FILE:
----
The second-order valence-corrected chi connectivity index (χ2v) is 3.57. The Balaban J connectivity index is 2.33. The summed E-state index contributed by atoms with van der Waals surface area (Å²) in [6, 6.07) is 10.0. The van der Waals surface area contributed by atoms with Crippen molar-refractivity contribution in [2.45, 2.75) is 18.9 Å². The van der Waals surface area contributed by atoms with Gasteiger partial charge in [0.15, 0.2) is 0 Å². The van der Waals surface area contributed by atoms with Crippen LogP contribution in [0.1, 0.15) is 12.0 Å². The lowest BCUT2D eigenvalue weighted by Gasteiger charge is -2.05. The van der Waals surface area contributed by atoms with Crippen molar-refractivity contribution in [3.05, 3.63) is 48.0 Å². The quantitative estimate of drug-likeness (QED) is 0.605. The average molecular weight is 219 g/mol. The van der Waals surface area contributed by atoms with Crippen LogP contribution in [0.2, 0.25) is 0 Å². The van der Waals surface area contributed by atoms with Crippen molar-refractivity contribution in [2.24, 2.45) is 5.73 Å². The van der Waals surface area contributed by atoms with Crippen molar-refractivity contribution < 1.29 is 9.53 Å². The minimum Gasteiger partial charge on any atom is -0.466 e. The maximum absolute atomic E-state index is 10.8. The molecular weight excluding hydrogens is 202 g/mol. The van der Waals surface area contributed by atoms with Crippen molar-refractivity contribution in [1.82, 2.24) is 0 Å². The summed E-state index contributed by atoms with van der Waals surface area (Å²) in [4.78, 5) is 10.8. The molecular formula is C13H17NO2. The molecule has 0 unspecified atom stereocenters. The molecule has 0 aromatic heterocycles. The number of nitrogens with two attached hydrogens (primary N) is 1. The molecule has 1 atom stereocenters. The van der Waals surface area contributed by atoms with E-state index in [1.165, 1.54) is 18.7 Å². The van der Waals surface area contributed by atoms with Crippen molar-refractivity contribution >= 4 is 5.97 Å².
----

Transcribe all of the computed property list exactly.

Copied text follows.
The second-order valence-corrected chi connectivity index (χ2v) is 3.57. The Balaban J connectivity index is 2.33. The summed E-state index contributed by atoms with van der Waals surface area (Å²) in [6, 6.07) is 10.0. The van der Waals surface area contributed by atoms with Crippen molar-refractivity contribution in [2.45, 2.75) is 18.9 Å². The van der Waals surface area contributed by atoms with Gasteiger partial charge in [0.15, 0.2) is 0 Å². The van der Waals surface area contributed by atoms with Crippen LogP contribution in [0.1, 0.15) is 12.0 Å². The lowest BCUT2D eigenvalue weighted by Gasteiger charge is -2.05. The van der Waals surface area contributed by atoms with Crippen molar-refractivity contribution in [3.05, 3.63) is 48.0 Å². The quantitative estimate of drug-likeness (QED) is 0.605. The average molecular weight is 219 g/mol. The van der Waals surface area contributed by atoms with Crippen LogP contribution in [0.2, 0.25) is 0 Å². The van der Waals surface area contributed by atoms with Crippen molar-refractivity contribution in [2.24, 2.45) is 5.73 Å². The van der Waals surface area contributed by atoms with Crippen molar-refractivity contribution < 1.29 is 9.53 Å². The minimum Gasteiger partial charge on any atom is -0.466 e. The maximum absolute atomic E-state index is 10.8. The molecular weight excluding hydrogens is 202 g/mol. The van der Waals surface area contributed by atoms with Crippen molar-refractivity contribution in [1.82, 2.24) is 0 Å². The summed E-state index contributed by atoms with van der Waals surface area (Å²) in [4.78, 5) is 10.8. The molecular formula is C13H17NO2. The molecule has 0 unspecified atom stereocenters. The molecule has 0 aromatic heterocycles. The number of nitrogens with two attached hydrogens (primary N) is 1. The molecule has 1 atom stereocenters. The van der Waals surface area contributed by atoms with E-state index in [1.165, 1.54) is 18.7 Å². The van der Waals surface area contributed by atoms with Crippen molar-refractivity contribution >= 4 is 5.97 Å².